By Blog Admin, on 2 June 2016
by Eline Groholt, IMESS Politics and International Economy Student
Sometimes described as an ideal model for EU-British relations, at other times used as scare tactics of how bad it could get, Norway’s relation to the EU provides an interesting comparison for Great Britain’s options in the event of Brexit.
With 80 per cent of Norwegian exports and 60 per cent of imports coming from the EU, Norway is obliged to accept EU rules and regulations in order to access the common market, but is exempted with regards to important sectors such as agriculture and fishery. Norway adopts about three quarters of all EU legislation, without the right to vote on, or influence the law making process, except from being consulted in the initial stage of the process. Would Great Britain be ready to give up the right to influence legislation it is bound to follow?
Interestingly enough, the Norwegian government is backing the British remain campaign, although not itself a member. Following the two EU referenda in 1972 and 1994, Norway voted by a narrow margin to stay outside the EU, but remained within the European Economic Area (EEA) together with Iceland and Liechtenstein (EFTA members). As a former Norwegian minister of Foreign Affairs declared to The Guardian: “the EEA has become Norway’s compromise on Europe.” If Great Britain followed the Norwegian model, it would severely alter the power balance of the EEA itself.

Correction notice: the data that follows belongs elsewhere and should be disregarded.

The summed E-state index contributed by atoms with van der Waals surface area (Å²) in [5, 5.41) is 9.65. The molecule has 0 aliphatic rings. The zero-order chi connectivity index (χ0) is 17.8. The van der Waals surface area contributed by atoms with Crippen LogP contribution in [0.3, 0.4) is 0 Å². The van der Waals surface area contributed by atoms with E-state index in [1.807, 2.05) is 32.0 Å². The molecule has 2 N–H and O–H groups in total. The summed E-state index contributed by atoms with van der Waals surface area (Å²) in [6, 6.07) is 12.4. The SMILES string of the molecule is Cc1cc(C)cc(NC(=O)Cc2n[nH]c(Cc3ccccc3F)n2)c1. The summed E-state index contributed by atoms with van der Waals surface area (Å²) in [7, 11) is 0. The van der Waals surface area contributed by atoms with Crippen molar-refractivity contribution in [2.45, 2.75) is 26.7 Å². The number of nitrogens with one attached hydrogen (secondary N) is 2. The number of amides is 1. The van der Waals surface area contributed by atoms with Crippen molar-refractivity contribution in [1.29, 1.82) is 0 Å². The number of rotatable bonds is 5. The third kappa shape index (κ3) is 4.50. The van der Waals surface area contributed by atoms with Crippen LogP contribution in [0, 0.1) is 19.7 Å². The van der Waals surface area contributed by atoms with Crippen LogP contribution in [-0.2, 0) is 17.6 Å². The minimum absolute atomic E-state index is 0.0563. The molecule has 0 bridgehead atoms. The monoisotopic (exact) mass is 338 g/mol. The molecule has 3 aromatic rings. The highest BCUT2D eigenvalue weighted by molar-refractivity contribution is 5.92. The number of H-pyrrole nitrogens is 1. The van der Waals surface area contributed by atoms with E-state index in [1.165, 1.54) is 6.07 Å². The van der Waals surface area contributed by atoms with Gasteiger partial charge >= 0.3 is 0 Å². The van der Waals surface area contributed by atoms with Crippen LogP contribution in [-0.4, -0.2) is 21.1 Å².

However, as the British referendum on the EU is approaching, British politicians supporting the “Vote Leave” campaign have become increasingly reluctant to picture the Norwegian model as an ideal option. In fact, it is becoming more and more evident what this option would actually involve, which threats British sovereignty would face and how the country would see undermined its role in the whole Europe.
Having voted ‘no’ twice, the Norwegian EU debate has been declared dead, leading to a lack of discussion, debate, healthy political conversation, and consequently, poor knowledge of EU political decision-making mechanisms and policies in general. Paradoxically, this happens at the same time as Norway becomes more closely integrated with the EU. A British referendum on the EU has at least sparked a vibrant debate in Britain on how the EU actually works. This should be welcomed.
Norway as a model for UK? So close, yet so far!
Although an interesting idea to ponder, the vast differences between the two countries make for a strange comparison. Norway is a small, resource exporting country with five million people belonging to Europe’s periphery, whereas Great Britain is a huge service economy with global ambitions and a world leading financial centre. It is hard to imagine a country like UK giving up influencing powers over EU legislation. And as EU scepticism continues to grow across Europe, perhaps a reluctant member like UK is exactly what the EU needs in order to modernise.
Note: Views expressed are those of the author, and not necessarily those of SSEES, UCL, or SSEES Research Blog